The installation of CCTV cameras should be made compulsory in all slaughterhouses in Wales, according to the Welsh Conservatives.
The party condemned the Labour-led Welsh government’s voluntary funding scheme to install cameras in abattoirs after just one application had successfully received a payment.
The Welsh Conservatives submitted a Freedom of Information (FOI) request to the Welsh government to ask how many businesses had applied for funding for slaughterhouses through the Food Business Investment Scheme.
Eight applications were made for grants, of which four were to enable or upgrade CCTV systems to monitor animal welfare, the FOI request revealed. But to date, only one grant payment of £2,689 to install CCTV in a slaughterhouse has been paid.
The most recent publicly available statistics, published in 2016, showed that only eight of 23 operational slaughterhouses in Wales had any form of CCTV. These included the three largest sites in Wales.
The Welsh Conservatives’ shadow minister for rural affairs, Janet Finch-Saunders MS, said she was “dismayed” by the revelations.
“Plainly put, this [voluntary] approach has not only fallen short, it has failed,” she said.
“CCTV in slaughterhouses will ensure that mistreatment of animals is quickly detected and dealt with.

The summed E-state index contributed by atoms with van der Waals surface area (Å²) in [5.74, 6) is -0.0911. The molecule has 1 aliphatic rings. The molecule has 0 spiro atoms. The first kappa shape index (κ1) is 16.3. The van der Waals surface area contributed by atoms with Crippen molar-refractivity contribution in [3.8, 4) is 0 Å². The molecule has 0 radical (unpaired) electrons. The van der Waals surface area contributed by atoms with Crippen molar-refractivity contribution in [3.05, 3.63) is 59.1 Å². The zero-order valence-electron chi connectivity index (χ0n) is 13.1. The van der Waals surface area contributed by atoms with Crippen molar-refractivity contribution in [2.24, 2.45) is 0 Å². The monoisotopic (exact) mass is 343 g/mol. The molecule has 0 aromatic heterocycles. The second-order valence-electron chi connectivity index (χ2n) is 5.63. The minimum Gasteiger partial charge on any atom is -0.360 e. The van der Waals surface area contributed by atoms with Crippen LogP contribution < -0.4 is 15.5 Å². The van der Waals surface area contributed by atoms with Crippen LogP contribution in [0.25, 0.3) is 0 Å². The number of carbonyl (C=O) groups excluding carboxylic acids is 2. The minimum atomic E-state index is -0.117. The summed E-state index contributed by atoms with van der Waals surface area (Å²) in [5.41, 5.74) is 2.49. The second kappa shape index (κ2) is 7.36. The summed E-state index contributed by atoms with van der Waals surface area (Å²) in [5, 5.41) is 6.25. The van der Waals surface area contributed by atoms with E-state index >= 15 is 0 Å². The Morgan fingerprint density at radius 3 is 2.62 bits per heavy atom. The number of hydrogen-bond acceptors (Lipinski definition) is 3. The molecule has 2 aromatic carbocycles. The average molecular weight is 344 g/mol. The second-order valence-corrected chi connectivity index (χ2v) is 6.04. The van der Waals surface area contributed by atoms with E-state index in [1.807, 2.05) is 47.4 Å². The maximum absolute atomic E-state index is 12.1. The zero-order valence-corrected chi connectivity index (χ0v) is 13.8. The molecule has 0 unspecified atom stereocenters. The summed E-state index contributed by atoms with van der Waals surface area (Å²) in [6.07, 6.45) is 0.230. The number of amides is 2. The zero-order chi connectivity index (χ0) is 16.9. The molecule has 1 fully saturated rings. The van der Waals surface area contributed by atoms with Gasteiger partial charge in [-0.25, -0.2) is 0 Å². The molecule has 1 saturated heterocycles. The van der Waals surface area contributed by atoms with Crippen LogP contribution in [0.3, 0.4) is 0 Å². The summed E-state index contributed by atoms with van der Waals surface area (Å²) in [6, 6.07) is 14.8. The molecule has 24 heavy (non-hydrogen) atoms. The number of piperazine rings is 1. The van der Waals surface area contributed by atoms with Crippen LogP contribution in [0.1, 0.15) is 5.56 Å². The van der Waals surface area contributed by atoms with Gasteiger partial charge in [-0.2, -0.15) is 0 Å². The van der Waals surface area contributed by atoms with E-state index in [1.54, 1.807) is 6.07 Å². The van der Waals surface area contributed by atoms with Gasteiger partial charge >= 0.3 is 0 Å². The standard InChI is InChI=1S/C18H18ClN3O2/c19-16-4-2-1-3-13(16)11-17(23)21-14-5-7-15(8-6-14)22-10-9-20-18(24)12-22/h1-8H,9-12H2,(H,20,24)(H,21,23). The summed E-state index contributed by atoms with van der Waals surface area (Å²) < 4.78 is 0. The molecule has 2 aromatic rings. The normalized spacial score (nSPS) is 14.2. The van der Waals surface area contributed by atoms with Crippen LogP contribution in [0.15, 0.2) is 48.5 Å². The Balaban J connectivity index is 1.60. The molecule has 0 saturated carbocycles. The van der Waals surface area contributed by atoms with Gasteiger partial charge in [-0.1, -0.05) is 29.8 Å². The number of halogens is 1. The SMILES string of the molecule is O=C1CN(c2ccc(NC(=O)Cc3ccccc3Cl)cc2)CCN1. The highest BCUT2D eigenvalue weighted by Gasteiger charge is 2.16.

“Not only will this bring our legislation in line with England and Scotland, it will also provide reassurance to the public that high animal welfare standards are being maintained throughout Wales.”
In England and Scotland, CCTV surveillance is mandatory in all slaughterhouses where live animals are present.
Government rejects criticism
The Welsh government said Wales has some of the highest animal welfare standards in the world and this issue is taken “very seriously” throughout the food chain, including at slaughterhouses.
“Our larger slaughterhouses, which process the vast majority of animals, already have CCTV and adhere to a protocol, jointly developed and agreed by the Food Standards Agency and industry bodies, to enable official veterinarians access to CCTV footage,” said a spokesperson.
“The minister has not ruled out the introduction of legislation to make CCTV mandatory. However, we are committed to working with slaughterhouse operators, in a supportive relationship, to achieve the same objective.
“CCTV cannot replace direct oversight by slaughterhouse management or official veterinarians, particularly in very small premises, but can provide objective supporting evidence of good practice.”